In 1976 and 1977, while teaching at Bishop Lavis Secondary School, Smith completed his honours degree and then returned to Robertson to teach at his alma mater, Langeberg Secondary School. From 1978 to 1981, he was captain of Robertson and South Western Districts (SWD) and completed his masters degree. During that period, SWD (who competed in the second division of Saru) played in two Rhodes Tournament finals.
Smith returned to UWC in 1982 to lecture in the Afrikaans-Nederlands department. Another highlight that year was when he was selected as Saru captain and helped UWC RFC to yet another league title.
At the young age of 29, Smith decided to retire, so that he could spend more time with his family and concentrate on his academic career. He had achieved the highest accolade in rugby and had nothing left to aspire to.
‘I definitely had a few more years left in me, but felt that my family deserved more of my time and I opted to retire from the game I grew up in and loved so much.’
The wily genius from McGregor has huge admiration for the many black rugby stars who played the game in relative obscurity and without the recognition they deserved.
In particular, he recognises the abilities and skills of players like Peter Mkata (the Kwaru flyhalf whose spatial awareness and ability to read the game was of the highest quality), Temba Ludwaba (the burly Kwaru lock forward), Salie Fredericks (WP lock), Clive Thomas (Tygerberg RFU No 8), Timmy Gelderbloem (City and Suburban scrumhalf), Clemmie Strydom (SWD utility back), Walter Herman (UWC flyhalf), Archie Mkhele (Kwaru flank), Desmond Kramer (EP wing) and Desmond Booysen (EP wing).
Smith also pays special homage to UWC, Tygerberg and Saru coach Harry Abrahams, and Tygerberg and Saru coach Millin Petersen, two of the iconic personalities of Saru rugby.
LIFE AFTER RUGBY
Immediately after announcing his retirement from rugby, Smith was appointed as head coach of the UWC RFC. He also assisted the Tygerberg RFU from time to time. However, due to a heavy academic programme, he left coaching in 1985, which allowed him to complete his doctorate in 1987.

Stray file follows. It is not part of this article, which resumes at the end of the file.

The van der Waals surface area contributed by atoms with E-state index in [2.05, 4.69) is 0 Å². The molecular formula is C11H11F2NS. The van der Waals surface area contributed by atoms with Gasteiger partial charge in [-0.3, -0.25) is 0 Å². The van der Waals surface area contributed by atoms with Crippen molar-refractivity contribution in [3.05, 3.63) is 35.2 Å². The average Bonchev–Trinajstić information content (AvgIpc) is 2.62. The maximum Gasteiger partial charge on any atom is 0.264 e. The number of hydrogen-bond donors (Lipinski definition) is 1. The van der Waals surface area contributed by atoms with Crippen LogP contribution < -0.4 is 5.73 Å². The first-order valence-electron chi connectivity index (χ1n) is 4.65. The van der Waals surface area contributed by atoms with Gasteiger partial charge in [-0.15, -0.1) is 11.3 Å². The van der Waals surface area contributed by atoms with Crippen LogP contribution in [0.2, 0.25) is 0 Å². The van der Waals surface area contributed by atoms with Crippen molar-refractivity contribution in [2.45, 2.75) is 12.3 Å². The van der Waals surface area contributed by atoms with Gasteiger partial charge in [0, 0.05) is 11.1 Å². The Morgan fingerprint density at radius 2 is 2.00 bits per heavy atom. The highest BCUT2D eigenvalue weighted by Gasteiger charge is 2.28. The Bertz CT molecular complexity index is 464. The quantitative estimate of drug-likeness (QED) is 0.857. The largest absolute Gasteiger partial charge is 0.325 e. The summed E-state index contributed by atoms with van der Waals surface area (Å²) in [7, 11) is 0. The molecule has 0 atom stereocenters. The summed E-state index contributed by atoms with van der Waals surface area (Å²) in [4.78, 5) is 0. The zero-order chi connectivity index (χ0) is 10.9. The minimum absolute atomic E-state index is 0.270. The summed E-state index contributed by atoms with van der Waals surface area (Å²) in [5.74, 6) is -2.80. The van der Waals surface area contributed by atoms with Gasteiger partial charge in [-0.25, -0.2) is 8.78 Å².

That same year he took a stance against the violence and thuggery that characterised the game at the time. He went as far as to distance himself from Saru because of the federation’s inaction on the matter.
With a renewed focus on his university career, he was appointed as UWC registrar in 1991. In 2000, he accepted the position of vice-rector at the University of Stellenbosch, where he played a leading role during a very difficult period at tertiary institutions in South Africa.
Smith pioneered transformational projects at the university and played a key role in forging a new identity for an institution that was once a beacon of apartheid. During this time, he declined the Springbok blazer offered to him by Sarfu and penned several newspaper articles that were critical of the rugby establishment. He retired from the university in 2015.
Notwithstanding this, during this period he still managed to serve the sport as a member of Saru’s rugby transformation committee (1998 to 2000). He was part of Saru’s investigation into the alleged racism in the Geo Cronjé/Quinton Davids matter (2003) and served as an ombudsman for Saru (from 2005) and as a member of the panel that appointed Peter de Villiers as Springbok coach (2008).
Smith is married to his wife of 39 years, Virginia (his staunchest supporter and most honest critic), and has two daughters, Janine, a medical doctor, and Cherice, a corporate communications professional.
The former academic is hard at work to finish his autobiography, which, he states, ‘contains several revelations that can be regarded as controversial’.
Knowing the professor, the book will reflect his frank and fearless critique of the rugby system and certainly give the reader a unique insight into some of the lesser known historical realities of the game, his personal challenges and achievements and a fascinating perspective on the future of the game.
– This article first appeared in the June 2018 issue of SA Rugby magazine